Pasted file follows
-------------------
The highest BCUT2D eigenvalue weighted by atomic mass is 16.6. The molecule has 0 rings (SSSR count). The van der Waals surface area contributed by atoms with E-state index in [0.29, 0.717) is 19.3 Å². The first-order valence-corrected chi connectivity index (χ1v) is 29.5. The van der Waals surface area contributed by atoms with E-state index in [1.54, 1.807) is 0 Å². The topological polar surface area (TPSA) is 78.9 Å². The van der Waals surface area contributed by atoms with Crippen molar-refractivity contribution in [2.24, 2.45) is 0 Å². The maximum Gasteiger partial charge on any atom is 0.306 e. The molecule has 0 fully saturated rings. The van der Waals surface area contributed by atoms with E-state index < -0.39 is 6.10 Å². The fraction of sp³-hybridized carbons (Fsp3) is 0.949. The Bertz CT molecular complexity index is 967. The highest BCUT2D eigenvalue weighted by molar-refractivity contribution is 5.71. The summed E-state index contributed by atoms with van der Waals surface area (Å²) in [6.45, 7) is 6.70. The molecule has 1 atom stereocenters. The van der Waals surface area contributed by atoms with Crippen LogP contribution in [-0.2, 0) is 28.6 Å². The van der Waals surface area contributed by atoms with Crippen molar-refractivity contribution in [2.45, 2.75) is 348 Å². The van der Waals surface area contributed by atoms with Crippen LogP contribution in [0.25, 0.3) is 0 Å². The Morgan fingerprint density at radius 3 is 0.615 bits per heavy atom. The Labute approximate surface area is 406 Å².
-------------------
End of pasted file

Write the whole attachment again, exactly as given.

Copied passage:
The highest BCUT2D eigenvalue weighted by atomic mass is 16.6. The molecule has 0 rings (SSSR count). The van der Waals surface area contributed by atoms with E-state index in [0.29, 0.717) is 19.3 Å². The first-order valence-corrected chi connectivity index (χ1v) is 29.5. The van der Waals surface area contributed by atoms with E-state index in [1.54, 1.807) is 0 Å². The topological polar surface area (TPSA) is 78.9 Å². The van der Waals surface area contributed by atoms with Crippen molar-refractivity contribution in [2.24, 2.45) is 0 Å². The maximum Gasteiger partial charge on any atom is 0.306 e. The molecule has 0 fully saturated rings. The van der Waals surface area contributed by atoms with E-state index < -0.39 is 6.10 Å². The fraction of sp³-hybridized carbons (Fsp3) is 0.949. The Bertz CT molecular complexity index is 967. The highest BCUT2D eigenvalue weighted by molar-refractivity contribution is 5.71. The summed E-state index contributed by atoms with van der Waals surface area (Å²) in [6.45, 7) is 6.70. The molecule has 1 atom stereocenters. The van der Waals surface area contributed by atoms with Crippen LogP contribution in [-0.2, 0) is 28.6 Å². The van der Waals surface area contributed by atoms with Crippen molar-refractivity contribution in [2.45, 2.75) is 348 Å². The van der Waals surface area contributed by atoms with Crippen LogP contribution in [0.25, 0.3) is 0 Å². The Morgan fingerprint density at radius 3 is 0.615 bits per heavy atom. The Labute approximate surface area is 406 Å².